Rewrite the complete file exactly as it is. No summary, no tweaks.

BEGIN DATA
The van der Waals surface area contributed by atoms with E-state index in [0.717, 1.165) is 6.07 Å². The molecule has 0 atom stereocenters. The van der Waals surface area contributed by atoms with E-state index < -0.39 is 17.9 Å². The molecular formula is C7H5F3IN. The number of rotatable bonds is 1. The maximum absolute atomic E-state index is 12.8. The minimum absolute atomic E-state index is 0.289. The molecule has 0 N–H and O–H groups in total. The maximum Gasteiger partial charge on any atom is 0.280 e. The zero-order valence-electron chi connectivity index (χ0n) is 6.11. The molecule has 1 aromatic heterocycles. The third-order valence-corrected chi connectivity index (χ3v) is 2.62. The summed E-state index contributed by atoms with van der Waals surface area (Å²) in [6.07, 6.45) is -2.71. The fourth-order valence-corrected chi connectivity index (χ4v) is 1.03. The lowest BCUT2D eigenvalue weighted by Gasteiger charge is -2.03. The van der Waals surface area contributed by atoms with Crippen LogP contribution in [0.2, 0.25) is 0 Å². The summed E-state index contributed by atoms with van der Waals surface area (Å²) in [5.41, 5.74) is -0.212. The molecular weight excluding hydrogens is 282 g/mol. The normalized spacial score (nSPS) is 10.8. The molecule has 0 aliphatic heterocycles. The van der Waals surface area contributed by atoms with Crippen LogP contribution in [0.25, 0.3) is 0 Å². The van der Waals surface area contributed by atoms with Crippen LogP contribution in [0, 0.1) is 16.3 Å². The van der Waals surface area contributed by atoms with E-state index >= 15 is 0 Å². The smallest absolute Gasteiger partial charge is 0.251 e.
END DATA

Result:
The van der Waals surface area contributed by atoms with E-state index in [0.717, 1.165) is 6.07 Å². The molecule has 0 atom stereocenters. The van der Waals surface area contributed by atoms with E-state index < -0.39 is 17.9 Å². The molecular formula is C7H5F3IN. The number of rotatable bonds is 1. The maximum absolute atomic E-state index is 12.8. The minimum absolute atomic E-state index is 0.289. The molecule has 0 N–H and O–H groups in total. The maximum Gasteiger partial charge on any atom is 0.280 e. The zero-order valence-electron chi connectivity index (χ0n) is 6.11. The molecule has 1 aromatic heterocycles. The third-order valence-corrected chi connectivity index (χ3v) is 2.62. The summed E-state index contributed by atoms with van der Waals surface area (Å²) in [6.07, 6.45) is -2.71. The fourth-order valence-corrected chi connectivity index (χ4v) is 1.03. The lowest BCUT2D eigenvalue weighted by Gasteiger charge is -2.03. The van der Waals surface area contributed by atoms with Crippen LogP contribution in [0.2, 0.25) is 0 Å². The summed E-state index contributed by atoms with van der Waals surface area (Å²) in [5.41, 5.74) is -0.212. The molecular weight excluding hydrogens is 282 g/mol. The normalized spacial score (nSPS) is 10.8. The molecule has 0 aliphatic heterocycles. The van der Waals surface area contributed by atoms with Crippen LogP contribution in [0.25, 0.3) is 0 Å². The van der Waals surface area contributed by atoms with Crippen LogP contribution in [0, 0.1) is 16.3 Å². The van der Waals surface area contributed by atoms with E-state index >= 15 is 0 Å². The smallest absolute Gasteiger partial charge is 0.251 e.